Stuart Marks is a Consulting Member of Technical Staff in the Java Platform Group at Oracle. He is currently working on a variety of JDK core libraries projects, including Collections, Lambda, and Streams, as well as improving test quality and performance. As his alter ego "Dr Deprecator" he also works on the Java SE deprecation mechanism. He has previously worked on JavaFX and Java ME at Sun Microsystems. He has over twenty years of software platform product development experience in the areas of window systems, interactive graphics, and mobile and embedded systems. Stuart holds a Master's degree in Computer Science and a Bachelor's degree in Electrical Engineering from Stanford University.
So you think you know the Collections Framework? Sure, you can add elements to an ArrayList and put entries into a HashMap. There's a lot more to collections than that, though. The Collections Framework has a rich set of APIs with surprising depth. This session isn't a typical survey of the Collections interfaces and implementation classes. Instead, it's a deep exploration of some of the corners of the Collections Framework that will reveal some little-known features. These features can be useful and powerful, but their behavior can also be startling, leading to unexpected bugs for the unwary. Attend this session for a unique and educational look at the Collections Framework.
Java Serialization is well known to be one of the worst features of Java. It's been mentioned as such in various "Ask the Experts" panels over the past few years. Joshua Bloch's book "Effective Java" describes many dangers of serialization, and it devotes an entire chapter to the topic. But isn't this merely a recent group of Java platform designers complaining about a bad design produced by an earlier group of Java platform designers? In fact, Java serialization was well designed for its intended purposes. In the 1990s, big topics of the day included transparent persistence of objects and distributed objects. Transparent persistence is the ability to save and restore objects without requiring explicit code in those objects. Distributed objects involves the transfer of objects and interactions among objects over a network, as in Java RMI. In the context of the late 1990s, Java Serialization supported both of these goals quite well. The problem is that, while most of the industry has moved on from these goals, Java Serialization is still embedded deeply and pervasively into the platform. With most obsolescent features, libraries and applications can simply ignore them, and doing so poses no issues. Java Serialization is different. Code that on its face appears correct and secure might have bugs or security holes caused by the mere presence of serialization in the platform, even if that code doesn't use serialization explicitly. In many cases, it is simply not possible for high assurance code to ignore the possibility of serialization. Historically, and continuing to this day, serialization is the direct cause of many bugs and security holes in Java appplications, libraries, and in the JDK itself. Serialization thus imposes costs across the platform that cannot be ignored. This talk is neither a tutorial on serialization, nor is it merely a rant about how bad Java Serialization is. (We can't guarantee there won't be ranting, however.) It is instead a thorough analysis of a few of the fundamental aspects of the design of Java Serialization that, in retrospect, can be considered flaws. We will then provide examples of bugs in the JDK that resulted directly from these design decisions. Informed by this analysis, we will then proceed to describe potential new mechanisms we are exploring that may eventually replace the current Java Serialization mechanism. The direction of the new mechanism is to ensure that it is well integrated with the language model, and where necessary, that the language model is enhanced to accommodate serialization. Another strong direction is to make the mechanisms explicit in the source code. This will make it possible to verify and reason about the correctness and security of a program by examining it, without having to consider "extra-lingual" mechanisms or "magical" behavior exhibited by the current Java Serialization mechanism.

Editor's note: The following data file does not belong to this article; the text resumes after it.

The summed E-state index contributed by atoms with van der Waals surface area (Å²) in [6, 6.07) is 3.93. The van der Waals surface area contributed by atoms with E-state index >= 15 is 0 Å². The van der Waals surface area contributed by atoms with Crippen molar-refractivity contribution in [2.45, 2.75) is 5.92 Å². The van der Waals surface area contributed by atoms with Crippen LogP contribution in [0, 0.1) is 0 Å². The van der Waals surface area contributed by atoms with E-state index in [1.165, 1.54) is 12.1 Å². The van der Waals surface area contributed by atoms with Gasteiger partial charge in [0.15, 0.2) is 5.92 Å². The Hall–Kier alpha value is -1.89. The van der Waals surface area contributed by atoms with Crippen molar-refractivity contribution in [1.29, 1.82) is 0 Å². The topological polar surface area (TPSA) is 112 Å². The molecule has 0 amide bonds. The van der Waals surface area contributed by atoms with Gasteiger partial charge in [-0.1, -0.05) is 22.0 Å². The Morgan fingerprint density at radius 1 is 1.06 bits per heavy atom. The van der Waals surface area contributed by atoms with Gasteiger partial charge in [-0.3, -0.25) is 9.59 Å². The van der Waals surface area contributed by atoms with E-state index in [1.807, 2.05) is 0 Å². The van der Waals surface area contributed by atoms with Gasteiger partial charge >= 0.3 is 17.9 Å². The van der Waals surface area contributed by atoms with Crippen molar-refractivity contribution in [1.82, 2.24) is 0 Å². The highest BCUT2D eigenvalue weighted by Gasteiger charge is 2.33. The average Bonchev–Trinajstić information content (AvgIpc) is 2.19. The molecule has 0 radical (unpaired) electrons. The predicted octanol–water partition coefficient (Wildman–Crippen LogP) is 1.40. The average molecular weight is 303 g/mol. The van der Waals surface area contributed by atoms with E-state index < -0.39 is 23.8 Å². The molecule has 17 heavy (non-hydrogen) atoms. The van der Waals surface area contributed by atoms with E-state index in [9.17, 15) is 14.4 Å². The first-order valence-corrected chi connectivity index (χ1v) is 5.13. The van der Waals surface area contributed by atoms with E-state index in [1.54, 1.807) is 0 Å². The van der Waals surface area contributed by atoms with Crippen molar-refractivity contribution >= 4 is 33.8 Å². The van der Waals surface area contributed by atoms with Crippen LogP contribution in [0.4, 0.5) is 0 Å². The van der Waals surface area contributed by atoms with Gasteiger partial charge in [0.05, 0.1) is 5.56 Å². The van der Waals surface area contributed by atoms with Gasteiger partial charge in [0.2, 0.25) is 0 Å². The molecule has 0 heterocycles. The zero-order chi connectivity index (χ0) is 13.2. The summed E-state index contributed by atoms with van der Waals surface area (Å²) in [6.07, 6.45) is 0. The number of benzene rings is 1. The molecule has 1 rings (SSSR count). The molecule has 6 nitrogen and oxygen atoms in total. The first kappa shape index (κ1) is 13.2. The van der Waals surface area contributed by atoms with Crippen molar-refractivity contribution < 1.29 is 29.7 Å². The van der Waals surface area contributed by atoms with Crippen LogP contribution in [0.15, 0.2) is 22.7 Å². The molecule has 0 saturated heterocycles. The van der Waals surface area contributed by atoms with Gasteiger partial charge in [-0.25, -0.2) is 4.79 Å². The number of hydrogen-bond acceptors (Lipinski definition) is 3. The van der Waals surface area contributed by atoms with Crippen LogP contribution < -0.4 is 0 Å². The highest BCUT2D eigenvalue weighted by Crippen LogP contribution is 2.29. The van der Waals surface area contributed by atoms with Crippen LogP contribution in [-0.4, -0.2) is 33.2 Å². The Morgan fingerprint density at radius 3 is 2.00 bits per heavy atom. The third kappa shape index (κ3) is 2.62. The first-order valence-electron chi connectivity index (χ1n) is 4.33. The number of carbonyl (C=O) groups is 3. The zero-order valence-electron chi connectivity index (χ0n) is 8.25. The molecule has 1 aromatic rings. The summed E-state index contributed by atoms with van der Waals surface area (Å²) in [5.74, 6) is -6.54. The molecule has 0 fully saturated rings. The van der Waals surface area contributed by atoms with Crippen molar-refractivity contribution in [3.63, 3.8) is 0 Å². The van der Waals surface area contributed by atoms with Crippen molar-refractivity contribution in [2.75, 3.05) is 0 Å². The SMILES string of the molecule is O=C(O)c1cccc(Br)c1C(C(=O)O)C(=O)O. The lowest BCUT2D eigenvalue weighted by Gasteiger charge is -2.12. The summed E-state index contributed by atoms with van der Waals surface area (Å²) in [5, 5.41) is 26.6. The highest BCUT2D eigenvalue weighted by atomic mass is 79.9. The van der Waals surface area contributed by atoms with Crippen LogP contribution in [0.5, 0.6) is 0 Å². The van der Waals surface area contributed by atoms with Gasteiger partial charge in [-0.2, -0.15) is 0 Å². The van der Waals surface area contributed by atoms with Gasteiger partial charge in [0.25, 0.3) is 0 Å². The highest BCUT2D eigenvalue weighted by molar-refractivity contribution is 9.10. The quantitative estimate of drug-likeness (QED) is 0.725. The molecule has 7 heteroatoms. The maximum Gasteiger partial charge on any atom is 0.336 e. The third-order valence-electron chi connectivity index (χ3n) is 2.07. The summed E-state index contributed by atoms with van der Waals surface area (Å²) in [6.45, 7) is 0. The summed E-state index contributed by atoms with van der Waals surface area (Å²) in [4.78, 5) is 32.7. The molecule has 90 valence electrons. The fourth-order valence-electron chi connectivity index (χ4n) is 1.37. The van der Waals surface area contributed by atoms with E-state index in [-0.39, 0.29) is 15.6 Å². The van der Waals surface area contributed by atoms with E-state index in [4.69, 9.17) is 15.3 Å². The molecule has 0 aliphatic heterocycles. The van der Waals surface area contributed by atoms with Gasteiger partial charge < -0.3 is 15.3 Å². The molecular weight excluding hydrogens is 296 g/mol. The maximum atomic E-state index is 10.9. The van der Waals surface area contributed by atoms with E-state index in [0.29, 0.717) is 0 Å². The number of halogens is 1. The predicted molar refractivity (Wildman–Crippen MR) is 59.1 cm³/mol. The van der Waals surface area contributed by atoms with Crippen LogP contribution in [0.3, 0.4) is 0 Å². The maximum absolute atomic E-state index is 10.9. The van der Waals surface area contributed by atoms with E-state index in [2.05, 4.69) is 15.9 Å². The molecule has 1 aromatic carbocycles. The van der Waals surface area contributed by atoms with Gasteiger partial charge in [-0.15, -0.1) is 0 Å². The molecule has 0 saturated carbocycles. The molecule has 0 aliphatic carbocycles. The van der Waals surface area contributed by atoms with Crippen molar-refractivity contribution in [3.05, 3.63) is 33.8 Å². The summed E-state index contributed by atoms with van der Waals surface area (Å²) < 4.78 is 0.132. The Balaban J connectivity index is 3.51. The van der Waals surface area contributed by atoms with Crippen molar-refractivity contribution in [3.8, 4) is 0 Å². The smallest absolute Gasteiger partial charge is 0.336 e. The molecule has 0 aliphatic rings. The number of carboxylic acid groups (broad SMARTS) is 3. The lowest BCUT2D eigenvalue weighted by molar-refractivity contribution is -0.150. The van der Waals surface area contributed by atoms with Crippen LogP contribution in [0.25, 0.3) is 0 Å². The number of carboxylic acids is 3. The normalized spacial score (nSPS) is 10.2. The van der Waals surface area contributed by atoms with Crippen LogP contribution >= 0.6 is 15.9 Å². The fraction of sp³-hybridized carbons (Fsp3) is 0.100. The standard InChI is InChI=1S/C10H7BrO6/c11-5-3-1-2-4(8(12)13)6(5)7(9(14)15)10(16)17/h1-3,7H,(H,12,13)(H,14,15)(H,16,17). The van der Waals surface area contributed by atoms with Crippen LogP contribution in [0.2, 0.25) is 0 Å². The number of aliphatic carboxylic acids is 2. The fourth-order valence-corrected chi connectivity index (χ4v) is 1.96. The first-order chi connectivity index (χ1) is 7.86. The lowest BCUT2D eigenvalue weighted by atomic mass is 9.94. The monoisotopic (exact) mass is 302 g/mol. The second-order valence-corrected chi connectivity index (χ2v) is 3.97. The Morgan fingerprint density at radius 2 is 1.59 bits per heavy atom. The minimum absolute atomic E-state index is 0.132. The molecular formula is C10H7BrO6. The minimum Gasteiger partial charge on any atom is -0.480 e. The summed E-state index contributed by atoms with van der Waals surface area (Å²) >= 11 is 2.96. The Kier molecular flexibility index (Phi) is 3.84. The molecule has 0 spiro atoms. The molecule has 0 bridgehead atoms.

Bring your favorite questions about Java SE and the Java Development Kit — past, present, or future — to this open Q&A session.
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